Type 2 diabetes, formerly called adult-onset diabetes, is the most common form of diabetes.  This is the one I want to focus on.  Approximately 90% of all people with diabetes have type 2 diabetes.  This form of diabetes usually begins with insulin resistance, a condition in which cells in fat, muscle and liver tissue do not use insulin properly.  At first, the pancreas keeps up with the added demand by producing more insulin but over time the pancreas can no longer secrete enough insulin and blood sugar begins to rise.

Risk factors for developing diabetes include:

  • Age – Increased prevalence with age, but it does occur in school aged children too. In the last 10 years childhood diabetes has doubled.
  • Race – African Americans, Latinos, Native Americans, Asian Americans and Pacific Islanders seem to be a greater risk than other races.
  • Family history of type 2 diabetes or a history of diabetes during pregnancy.
  • Having other diseases such as hypertension, high triglycerides or poly-cystic ovarian syndrome.
  • Obesity – A BMI of >25 and having an apple vs. pear body shape.  It is interesting to note that in the last 10 years as diabetes has increased by 33%, obesity has also increased by 30%. People who are overweight and inactive are FAR more likely to develop type 2 diabetes.  Over the years, people who continually have elevated blood glucose levels because they don’t control their calories and do not stay active will develop damage to blood vessels and nerves, increasing the risk for a number of serious, even life-threatening complications such as:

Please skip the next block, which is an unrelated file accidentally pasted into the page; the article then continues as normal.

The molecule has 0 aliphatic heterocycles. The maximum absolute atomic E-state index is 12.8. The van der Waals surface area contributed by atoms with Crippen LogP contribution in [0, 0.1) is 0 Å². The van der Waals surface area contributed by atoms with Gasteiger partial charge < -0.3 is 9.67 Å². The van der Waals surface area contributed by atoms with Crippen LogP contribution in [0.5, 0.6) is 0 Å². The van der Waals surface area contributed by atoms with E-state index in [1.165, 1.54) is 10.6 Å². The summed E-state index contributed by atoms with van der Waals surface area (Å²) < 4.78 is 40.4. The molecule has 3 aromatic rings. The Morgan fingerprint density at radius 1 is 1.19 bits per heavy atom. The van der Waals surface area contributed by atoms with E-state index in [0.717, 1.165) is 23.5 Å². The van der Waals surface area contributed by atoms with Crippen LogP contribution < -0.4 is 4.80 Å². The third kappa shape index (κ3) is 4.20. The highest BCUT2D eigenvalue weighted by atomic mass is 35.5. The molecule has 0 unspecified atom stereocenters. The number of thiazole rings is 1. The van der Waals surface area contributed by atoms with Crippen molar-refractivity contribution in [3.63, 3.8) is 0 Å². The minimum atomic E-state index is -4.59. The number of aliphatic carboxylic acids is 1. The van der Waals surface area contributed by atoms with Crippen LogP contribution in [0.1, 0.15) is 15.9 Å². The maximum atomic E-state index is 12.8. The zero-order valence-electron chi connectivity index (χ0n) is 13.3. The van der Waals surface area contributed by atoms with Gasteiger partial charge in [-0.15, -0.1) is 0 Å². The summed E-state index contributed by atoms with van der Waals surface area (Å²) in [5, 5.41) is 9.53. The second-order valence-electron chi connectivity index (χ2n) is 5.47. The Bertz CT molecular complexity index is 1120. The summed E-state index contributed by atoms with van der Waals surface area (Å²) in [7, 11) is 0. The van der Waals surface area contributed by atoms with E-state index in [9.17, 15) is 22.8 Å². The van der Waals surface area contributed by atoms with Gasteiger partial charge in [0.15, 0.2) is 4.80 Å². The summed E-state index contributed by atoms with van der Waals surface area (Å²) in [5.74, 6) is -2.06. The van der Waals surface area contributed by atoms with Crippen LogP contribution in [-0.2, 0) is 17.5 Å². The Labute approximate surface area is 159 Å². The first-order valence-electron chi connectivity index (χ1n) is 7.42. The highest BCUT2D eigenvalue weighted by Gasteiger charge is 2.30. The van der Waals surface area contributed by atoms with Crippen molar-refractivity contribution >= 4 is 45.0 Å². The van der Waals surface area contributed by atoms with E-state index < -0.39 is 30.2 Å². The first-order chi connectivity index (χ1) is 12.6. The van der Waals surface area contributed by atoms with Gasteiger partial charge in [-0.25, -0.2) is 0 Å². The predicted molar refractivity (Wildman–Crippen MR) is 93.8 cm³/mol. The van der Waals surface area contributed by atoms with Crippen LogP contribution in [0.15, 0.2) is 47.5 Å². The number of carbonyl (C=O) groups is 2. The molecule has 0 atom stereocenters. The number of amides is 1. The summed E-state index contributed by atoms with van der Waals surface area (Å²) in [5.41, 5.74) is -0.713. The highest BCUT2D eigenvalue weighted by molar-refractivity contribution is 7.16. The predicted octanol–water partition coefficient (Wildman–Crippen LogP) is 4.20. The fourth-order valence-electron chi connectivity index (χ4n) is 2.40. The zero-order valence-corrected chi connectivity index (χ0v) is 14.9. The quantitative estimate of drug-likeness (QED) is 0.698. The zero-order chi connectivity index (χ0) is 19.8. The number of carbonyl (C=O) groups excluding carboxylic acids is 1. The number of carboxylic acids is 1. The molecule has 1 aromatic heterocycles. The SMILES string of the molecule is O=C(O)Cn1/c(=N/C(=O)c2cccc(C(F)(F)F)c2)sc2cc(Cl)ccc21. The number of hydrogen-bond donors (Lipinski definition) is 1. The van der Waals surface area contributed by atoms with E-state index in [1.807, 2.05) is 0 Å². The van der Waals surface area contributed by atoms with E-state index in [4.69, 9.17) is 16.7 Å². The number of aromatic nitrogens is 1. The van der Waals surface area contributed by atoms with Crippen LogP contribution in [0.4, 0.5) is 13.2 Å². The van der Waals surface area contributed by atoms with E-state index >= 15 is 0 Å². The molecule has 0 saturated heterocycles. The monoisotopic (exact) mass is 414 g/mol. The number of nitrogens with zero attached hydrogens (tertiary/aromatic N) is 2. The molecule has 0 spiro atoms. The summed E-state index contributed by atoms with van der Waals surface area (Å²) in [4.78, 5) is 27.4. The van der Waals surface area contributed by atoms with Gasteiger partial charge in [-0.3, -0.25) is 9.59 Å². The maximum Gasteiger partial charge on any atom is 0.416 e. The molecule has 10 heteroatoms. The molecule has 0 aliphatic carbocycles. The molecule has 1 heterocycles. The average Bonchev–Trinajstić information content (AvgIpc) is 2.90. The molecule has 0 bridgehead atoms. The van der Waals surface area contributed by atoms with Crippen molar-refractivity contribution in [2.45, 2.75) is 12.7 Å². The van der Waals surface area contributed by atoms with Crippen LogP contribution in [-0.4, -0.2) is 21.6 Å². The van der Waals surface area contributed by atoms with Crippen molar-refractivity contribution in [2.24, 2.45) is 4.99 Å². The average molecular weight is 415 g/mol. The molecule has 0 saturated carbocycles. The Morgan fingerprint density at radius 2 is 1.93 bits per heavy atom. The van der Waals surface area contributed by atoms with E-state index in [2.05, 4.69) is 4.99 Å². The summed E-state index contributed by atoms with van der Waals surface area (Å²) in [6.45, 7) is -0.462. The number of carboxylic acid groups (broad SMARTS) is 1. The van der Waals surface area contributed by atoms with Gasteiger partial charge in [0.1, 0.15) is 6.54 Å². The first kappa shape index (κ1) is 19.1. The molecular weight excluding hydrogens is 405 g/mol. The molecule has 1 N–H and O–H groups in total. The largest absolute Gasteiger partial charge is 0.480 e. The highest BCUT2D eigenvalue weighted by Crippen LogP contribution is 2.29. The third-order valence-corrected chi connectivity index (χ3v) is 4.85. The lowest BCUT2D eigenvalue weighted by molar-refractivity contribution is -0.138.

• Heart disease and stroke – Due to the narrowing of large arteries that supply the heart + increased risk of strokes + high cholesterol & triglycerides due to high sugar level in blood. Adults with diabetes have heart disease death rates about 2 to 4 times higher than adults without diabetes.
  • Blindness  Narrowing and breakage of blood vessels in the eyes leads to blindness. Diabetic retinopathy causes 12,000 to 24,000 new cases of blindness each year making diabetes the leading cause of blindness in adults.
  • Kidney disease – Due to high sugar in the urine. Diabetes is the leading cause of kidney failure and kidney failure is the cause of death for many diabetics.
  • Neuropathy problems  Tingling, burning, numbness and pins and needles sensations especially in legs and feet.
  • Peripheral Vascular Disease – Poor circulation to the legs and feet leading to gangrene and amputations.  More than 60% of non-traumatic lower-limb amputations occur in people with diabetes.
  • High blood pressure – Due to narrowing of the blood vessels.
  • Infections  Diabetics are more prone to infections and often do not heal well.
  • Depression – Because diabetes affects your nervous system.

All of that is the bad news so now let’s talk about the good news.  Let’s switch gears and talk about the strategies for what to do to Reduce the Impact of Diabetes on Your Life!

Obesity, get weight under control#1.  Since obesity can affect insulin receptor sites, get weight under control.

Because most people with diabetes and pre-diabetes are overweight to obese, the number ONE Strategy for improving blood glucose regulation is achieving a healthy weight.  Studies have shown that people at risk for diabetes who lose weight and increase their physical activity level can prevent or delay diabetes and even return their blood sugar levels to normal.

Weight loss of 5-10% of your body weight can dramatically improve how your body uses insulin, can lower blood pressure, raise your good cholesterol and in one study reduced the development of diabetes by 58% over a 3 year period.  The reduction was even greater (71%) for people over the age of 60!